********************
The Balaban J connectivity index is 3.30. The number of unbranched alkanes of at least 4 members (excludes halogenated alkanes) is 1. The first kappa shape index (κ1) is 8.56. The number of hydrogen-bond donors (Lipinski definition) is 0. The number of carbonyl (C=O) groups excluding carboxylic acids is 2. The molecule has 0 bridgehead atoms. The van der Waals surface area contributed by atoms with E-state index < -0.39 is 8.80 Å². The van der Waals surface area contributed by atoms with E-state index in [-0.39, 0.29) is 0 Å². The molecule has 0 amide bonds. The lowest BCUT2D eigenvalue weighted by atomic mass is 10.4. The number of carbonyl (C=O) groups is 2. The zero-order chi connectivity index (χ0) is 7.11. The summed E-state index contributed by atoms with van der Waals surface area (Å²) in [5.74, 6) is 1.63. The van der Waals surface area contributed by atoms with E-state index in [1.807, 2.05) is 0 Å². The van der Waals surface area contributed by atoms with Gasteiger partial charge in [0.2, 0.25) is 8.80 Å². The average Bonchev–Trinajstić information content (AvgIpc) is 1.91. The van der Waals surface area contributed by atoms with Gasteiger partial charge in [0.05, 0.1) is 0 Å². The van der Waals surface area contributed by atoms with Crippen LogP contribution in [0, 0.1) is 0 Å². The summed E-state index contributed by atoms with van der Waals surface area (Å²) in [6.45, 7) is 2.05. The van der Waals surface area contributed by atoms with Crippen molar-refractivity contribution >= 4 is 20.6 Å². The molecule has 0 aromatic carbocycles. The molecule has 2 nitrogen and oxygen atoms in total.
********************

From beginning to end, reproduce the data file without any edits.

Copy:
The Balaban J connectivity index is 3.30. The number of unbranched alkanes of at least 4 members (excludes halogenated alkanes) is 1. The first kappa shape index (κ1) is 8.56. The number of hydrogen-bond donors (Lipinski definition) is 0. The number of carbonyl (C=O) groups excluding carboxylic acids is 2. The molecule has 0 bridgehead atoms. The van der Waals surface area contributed by atoms with E-state index < -0.39 is 8.80 Å². The van der Waals surface area contributed by atoms with E-state index in [-0.39, 0.29) is 0 Å². The molecule has 0 amide bonds. The lowest BCUT2D eigenvalue weighted by atomic mass is 10.4. The number of carbonyl (C=O) groups is 2. The zero-order chi connectivity index (χ0) is 7.11. The summed E-state index contributed by atoms with van der Waals surface area (Å²) in [5.74, 6) is 1.63. The van der Waals surface area contributed by atoms with E-state index in [1.807, 2.05) is 0 Å². The van der Waals surface area contributed by atoms with Gasteiger partial charge in [0.2, 0.25) is 8.80 Å². The average Bonchev–Trinajstić information content (AvgIpc) is 1.91. The van der Waals surface area contributed by atoms with Gasteiger partial charge in [0.05, 0.1) is 0 Å². The van der Waals surface area contributed by atoms with Crippen LogP contribution in [0, 0.1) is 0 Å². The summed E-state index contributed by atoms with van der Waals surface area (Å²) in [6.45, 7) is 2.05. The van der Waals surface area contributed by atoms with Crippen molar-refractivity contribution >= 4 is 20.6 Å². The molecule has 0 aromatic carbocycles. The molecule has 2 nitrogen and oxygen atoms in total.